Simon Brett’s FOUL PLAY, A BBC 4 Radio Show about Misanthropes, Mystery & Murder

I would never have listened to this audiobook of the first four seasons of FOUL PLAY had not my sister put me onto it, saying that it kept her in hysterics while she was preparing the Christmas Dinner.

So, I gave it a whirl, and discovered some great things about it, and some that were not so great.

To begin with, this is really NOT for someone who doesn’t like Britain and that British jokey culture of bad puns and one-liners. If that sort of thing isn’t for you, you should definitely give this a miss.

Secondly, this show is VERY BRITISH. As many of you know, the British love their parlor games: snakes & ladders, monopoly, scrabble, jigsaw puzzles and various card games. If you are not into this, you should also give this a miss.

Phyllis Dorothy James who wrote crime fiction under the pen name PD James (1920-2014). One of my favorite novels by her is “An Unsuitable Job for a Woman.” Image taken from her website

For what Simon Brett has done is create a game out of detective novels. He acts as the moderator (and occasional solicitor) for the players (always distinguished writers of crime, such as PD James and Lady Antonia Fraser) and his “cast of thousands” which consists of British comedian Lee Simpson (who does all the male voices) and British actress Maria McErlane (who does all the female.)

And it is these two people who make this show sing. They are simply amazing in their range of voices and acting ability. And as this took place before a live audience, a lot of what they did was improv!!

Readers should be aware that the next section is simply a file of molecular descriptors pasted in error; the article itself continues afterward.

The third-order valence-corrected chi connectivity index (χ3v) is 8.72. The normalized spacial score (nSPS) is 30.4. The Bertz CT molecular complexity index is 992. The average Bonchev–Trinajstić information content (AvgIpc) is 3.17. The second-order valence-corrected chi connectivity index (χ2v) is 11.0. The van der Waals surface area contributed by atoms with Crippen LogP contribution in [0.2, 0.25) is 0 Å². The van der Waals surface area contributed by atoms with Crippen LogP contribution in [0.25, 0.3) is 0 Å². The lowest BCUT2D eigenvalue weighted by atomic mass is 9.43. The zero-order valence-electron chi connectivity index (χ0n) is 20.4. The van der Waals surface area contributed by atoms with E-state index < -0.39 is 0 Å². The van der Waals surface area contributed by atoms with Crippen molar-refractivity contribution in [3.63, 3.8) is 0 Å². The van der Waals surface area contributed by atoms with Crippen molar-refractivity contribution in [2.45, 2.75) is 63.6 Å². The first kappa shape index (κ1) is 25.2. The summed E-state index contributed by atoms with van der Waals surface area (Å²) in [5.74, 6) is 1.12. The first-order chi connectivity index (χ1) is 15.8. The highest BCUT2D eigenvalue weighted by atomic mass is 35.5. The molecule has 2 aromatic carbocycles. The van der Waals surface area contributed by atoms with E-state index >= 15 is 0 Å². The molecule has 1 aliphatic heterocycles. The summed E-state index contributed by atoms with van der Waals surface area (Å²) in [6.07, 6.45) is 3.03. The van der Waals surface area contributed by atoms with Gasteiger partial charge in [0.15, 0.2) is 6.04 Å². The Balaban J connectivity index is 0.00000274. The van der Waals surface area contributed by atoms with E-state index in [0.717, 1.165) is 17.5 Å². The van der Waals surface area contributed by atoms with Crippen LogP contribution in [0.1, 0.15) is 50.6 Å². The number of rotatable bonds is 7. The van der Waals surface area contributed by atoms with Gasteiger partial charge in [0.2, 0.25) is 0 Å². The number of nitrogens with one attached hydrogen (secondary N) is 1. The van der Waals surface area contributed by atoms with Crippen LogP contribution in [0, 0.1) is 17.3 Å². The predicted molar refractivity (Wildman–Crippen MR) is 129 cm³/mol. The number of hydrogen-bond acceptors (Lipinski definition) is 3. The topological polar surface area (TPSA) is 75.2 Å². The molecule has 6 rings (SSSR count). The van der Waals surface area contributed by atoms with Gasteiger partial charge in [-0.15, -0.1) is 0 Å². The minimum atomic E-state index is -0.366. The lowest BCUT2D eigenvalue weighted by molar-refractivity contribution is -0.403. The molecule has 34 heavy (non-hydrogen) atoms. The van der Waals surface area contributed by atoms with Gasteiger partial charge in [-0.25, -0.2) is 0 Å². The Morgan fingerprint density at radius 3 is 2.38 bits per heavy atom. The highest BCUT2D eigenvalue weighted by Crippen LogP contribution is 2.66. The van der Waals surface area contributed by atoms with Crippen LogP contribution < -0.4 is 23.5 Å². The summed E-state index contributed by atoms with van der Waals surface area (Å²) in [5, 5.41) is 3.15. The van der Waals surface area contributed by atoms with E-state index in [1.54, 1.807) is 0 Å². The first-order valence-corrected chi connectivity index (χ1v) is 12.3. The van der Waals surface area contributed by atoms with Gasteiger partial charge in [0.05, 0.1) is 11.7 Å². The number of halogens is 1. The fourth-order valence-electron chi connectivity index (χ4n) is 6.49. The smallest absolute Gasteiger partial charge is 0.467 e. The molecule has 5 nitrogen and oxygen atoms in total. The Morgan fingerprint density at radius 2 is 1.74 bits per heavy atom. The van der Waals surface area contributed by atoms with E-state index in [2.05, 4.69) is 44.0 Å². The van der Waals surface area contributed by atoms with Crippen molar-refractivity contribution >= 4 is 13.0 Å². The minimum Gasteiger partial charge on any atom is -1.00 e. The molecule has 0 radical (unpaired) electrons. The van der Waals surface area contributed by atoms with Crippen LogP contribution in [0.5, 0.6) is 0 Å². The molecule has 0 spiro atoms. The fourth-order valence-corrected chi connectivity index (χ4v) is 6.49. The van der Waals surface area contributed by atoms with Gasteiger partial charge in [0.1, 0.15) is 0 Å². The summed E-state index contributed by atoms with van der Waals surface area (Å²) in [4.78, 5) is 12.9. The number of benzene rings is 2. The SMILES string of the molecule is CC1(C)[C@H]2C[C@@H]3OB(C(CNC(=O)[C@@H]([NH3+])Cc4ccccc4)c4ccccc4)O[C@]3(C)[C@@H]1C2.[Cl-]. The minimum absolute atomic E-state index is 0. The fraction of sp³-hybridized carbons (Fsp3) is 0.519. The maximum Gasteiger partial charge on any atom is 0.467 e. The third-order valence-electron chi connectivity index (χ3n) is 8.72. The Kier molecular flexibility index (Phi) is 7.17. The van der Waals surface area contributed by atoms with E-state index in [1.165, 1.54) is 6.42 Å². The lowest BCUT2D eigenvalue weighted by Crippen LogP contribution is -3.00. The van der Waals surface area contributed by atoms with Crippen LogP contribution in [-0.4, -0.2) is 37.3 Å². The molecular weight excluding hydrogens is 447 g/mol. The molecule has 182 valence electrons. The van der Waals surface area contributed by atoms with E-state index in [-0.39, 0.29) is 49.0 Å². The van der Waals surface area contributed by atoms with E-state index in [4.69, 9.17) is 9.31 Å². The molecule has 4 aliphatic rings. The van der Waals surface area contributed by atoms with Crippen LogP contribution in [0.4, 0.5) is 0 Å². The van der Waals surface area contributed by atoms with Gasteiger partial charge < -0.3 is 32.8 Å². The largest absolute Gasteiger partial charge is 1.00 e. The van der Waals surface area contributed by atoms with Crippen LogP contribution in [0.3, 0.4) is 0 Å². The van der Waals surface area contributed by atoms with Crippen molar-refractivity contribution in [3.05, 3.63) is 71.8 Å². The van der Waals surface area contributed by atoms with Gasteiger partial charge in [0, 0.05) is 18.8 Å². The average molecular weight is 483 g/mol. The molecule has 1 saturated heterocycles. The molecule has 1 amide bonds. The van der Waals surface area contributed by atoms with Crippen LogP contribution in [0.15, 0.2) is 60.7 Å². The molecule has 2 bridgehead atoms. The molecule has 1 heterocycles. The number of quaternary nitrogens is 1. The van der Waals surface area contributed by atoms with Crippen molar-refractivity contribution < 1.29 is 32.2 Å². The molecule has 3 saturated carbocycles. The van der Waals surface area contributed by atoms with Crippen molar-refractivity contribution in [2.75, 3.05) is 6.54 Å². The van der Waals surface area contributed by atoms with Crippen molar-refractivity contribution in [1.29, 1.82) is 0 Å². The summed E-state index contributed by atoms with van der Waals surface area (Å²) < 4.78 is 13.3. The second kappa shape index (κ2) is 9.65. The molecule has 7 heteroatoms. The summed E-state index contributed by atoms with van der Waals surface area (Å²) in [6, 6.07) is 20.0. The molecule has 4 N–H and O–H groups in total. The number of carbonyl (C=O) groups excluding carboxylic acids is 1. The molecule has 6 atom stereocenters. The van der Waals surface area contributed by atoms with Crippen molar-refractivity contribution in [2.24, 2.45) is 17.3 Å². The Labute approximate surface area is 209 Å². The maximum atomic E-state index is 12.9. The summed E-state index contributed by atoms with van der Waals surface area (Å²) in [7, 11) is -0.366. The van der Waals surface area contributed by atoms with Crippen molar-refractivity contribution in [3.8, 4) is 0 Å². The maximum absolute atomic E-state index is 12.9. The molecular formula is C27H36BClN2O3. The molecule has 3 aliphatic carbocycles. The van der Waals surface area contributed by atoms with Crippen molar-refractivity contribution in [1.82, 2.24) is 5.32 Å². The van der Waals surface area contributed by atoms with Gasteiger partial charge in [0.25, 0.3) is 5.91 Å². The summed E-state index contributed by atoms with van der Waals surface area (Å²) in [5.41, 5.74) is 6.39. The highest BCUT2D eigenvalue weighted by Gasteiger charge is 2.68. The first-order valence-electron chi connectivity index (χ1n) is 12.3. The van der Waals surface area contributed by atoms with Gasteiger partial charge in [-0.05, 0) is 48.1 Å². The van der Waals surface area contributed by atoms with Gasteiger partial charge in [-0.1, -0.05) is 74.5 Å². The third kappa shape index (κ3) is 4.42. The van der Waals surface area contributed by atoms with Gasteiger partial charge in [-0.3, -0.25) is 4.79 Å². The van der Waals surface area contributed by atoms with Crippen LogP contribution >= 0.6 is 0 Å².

Lady Antonia Fraser by Madame Yevonde black and white reprint, 1956. Source National Portrait Gallery website,

Otherwise, the show format was identical for each episode, which gave it a rather mechanical feel. The two players are given a teeny-tiny bit of evidence to go on, which consists of an opening statement, statements by three suspects and bits and bobs of new evidence presented by a couple of police officers. After you’ve heard about three of these, it gets really repetitive, which makes me think that experiencing it in its original format, as a weekly radio play, would be a better way of experiencing it, rather than listening to it (as I did) from beginning to end.

British Actress Maria McErlane, taken from her website

Five stars for the amazing performances by Maria McErlane and Lee Simpson, Three stars for the mechanical format, which makes a total of Four Stars.

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